Movers and Shakers with Ines Temple

Tell us your name and a little about yourself.

My name is Ines Temple. I’m president of LHH Peru and Chile, the leading career transition and talent-development organizations in both countries. I live in Lima, Peru. I’m an entrepreneur, bestselling author, and regularly publish columns and podcasts on the new world of work, personal branding and employability.

In the 1980s, I was married to a successful businessman and was raising our three children. We had recently bought a new house and tapped into our savings to remodel it. Then suddenly and completely unexpectedly, my husband was laid off in a very disrespectful way. It came without any warning and the company did nothing to cushion the fall. He went from feeling like a valuable and valued professional to feeling desperate and filled with grief, rage, and bewilderment.

In our desperation, we committed all the mistakes that I now advise people not to commit. We sent everybody we knew a CV and directly or indirectly asked friends for a job — not surprisingly losing several in the process. I felt impotent for not being able to help. My husband took a position with his family’s business and that wasn’t a good move, either.

During this time, I wrote an article for my NYU alumni magazine that talked about outplacement and how, if the company had been more humane and had offered to help, it would have made such a difference in our situation.

I started working with DBM — later acquired by LHH — and opened an office in Lima. My office eventually became the largest in Latin America in outplacement services, and we’ve helped more than 50,000 — including 11,000 top executives — go through the upheaval of losing a job and finding their new path.

What exactly does your company do?

We work with companies undergoing changes that impact people’s careers. When a company decides to let someone go, we help them do so in a respectful way that includes helping those people on behalf of the company to find new jobs — to actively redesign their futures.

No one is exempt from involuntary job transitions. We help those in transition in their search for a career that gives them professional and personal satisfaction while contributing to their development and the fulfillment of their dreams. We show them how to continually elevate their level of employability.

What were the biggest challenges you have faced and how did you overcome them?

When I started my company in 1993, people thought I was crazy to think I could build a business around finding jobs for people who’d been fired. It took a lot of convincing and passion to show our value to companies. The cycle of a company is not just hiring, developing and firing people in any way they care to. We help close the circle of a person’s employment with the company in a way that’s consistent with the company’s stated values of respecting their staff.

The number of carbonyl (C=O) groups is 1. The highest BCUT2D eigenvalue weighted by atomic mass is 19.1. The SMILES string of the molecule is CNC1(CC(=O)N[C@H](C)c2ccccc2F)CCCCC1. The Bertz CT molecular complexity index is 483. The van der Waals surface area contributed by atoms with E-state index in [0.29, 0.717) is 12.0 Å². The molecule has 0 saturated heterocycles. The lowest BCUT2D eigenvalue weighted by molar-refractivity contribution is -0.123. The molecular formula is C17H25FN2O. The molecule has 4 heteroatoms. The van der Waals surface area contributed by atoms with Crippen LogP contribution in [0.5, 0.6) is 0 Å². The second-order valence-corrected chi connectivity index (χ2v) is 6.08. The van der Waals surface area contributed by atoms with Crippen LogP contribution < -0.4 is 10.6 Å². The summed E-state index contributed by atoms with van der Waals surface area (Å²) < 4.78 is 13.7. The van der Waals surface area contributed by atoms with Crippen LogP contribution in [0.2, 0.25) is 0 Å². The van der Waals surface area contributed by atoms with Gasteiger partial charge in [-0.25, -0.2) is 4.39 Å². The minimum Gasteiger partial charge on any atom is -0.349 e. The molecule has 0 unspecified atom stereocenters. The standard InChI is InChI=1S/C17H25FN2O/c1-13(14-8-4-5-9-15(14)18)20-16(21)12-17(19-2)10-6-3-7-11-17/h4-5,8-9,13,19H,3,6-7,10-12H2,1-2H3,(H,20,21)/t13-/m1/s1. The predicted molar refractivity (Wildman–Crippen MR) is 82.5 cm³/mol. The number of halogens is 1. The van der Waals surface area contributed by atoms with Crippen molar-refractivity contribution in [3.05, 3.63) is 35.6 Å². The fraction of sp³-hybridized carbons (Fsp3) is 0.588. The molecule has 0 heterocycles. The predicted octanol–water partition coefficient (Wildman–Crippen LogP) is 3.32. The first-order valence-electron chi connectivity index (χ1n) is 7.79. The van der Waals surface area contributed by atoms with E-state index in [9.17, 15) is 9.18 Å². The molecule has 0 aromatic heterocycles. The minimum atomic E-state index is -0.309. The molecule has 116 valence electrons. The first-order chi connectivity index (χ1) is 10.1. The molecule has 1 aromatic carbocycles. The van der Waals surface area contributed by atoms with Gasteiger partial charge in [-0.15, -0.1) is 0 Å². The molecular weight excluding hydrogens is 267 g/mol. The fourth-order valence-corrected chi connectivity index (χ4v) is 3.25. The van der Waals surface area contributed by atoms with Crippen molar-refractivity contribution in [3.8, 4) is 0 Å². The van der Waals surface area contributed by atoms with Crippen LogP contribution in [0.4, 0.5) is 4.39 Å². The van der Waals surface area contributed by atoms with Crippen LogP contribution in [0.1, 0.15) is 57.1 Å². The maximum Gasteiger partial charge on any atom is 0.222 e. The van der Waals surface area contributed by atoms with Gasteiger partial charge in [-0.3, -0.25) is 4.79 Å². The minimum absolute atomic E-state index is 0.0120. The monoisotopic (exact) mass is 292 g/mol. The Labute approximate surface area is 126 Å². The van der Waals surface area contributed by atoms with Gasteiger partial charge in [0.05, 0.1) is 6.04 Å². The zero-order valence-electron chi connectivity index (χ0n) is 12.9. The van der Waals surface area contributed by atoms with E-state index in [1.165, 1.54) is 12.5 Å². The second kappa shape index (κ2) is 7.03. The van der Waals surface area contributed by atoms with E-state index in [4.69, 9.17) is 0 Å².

Today, I head offices in Peru and Chile, which are affiliates of Lee Hecht Harrison (LHH). Both companies are very well known for not only job placement, but executive coaching, and personal marketing and branding. We are evangelists for how companies need to let people go in a way that’s respectful and shows consideration for their well-being, their dignity, and their self-esteem.

What piece of advice do you wish someone had given you at the start of your career?

I discovered over the years what I call “the power to rebound.” It’s not only about being resilient and rising again after a fall. Think of it in terms of how a ball is thrown hard will bounce higher. That concept gave me the belief that people can gain power after a fall — that the stronger you push someone down, the higher that person will go as a result of the new personal strength the fall gives to him or her. It’s occurred in my life, and I speak often about it when I give presentations and in articles, I write. Facing fears and frustrations will fuel a passion to keep going.

Who are your biggest influences and people you admire and why?

I admire many successful people and who are capable of living in accordance with their values and who have a passion for doing good. I basically admire people who continue even when their path is difficult — who face large challenges with the odds against them and don’t give up. They can be anonymous people, like the people who face congenital diseases, or who have to leave their lives behind to escape the war.

None of us are able to achieve success without some help along the way. Is there a particular person who you are grateful towards who helped get you to where you are?

I have 11 mentors — people who helped me when I was starting my career who I could go to for advice. They helped me avoid mistakes. Some didn’t even know they were my mentors, but the time they gave me, the advice they shared and the affection they showed were key to keeping me going.

What do you see as your greatest success in life?

My family; my kids. They were quite small when their father died. They’ve all grown into good, successful and trustworthy people. I’m also very proud of my book, You, Incorporated: Your Career Is Your Business. It’s been quite successful and continues to sell well all over the world — even in countries, I’d never expected. I receive letters from readers sharing how it helped them in their lives and careers. That was the point: I wanted to give inspiration, and I think the book accomplishes that.

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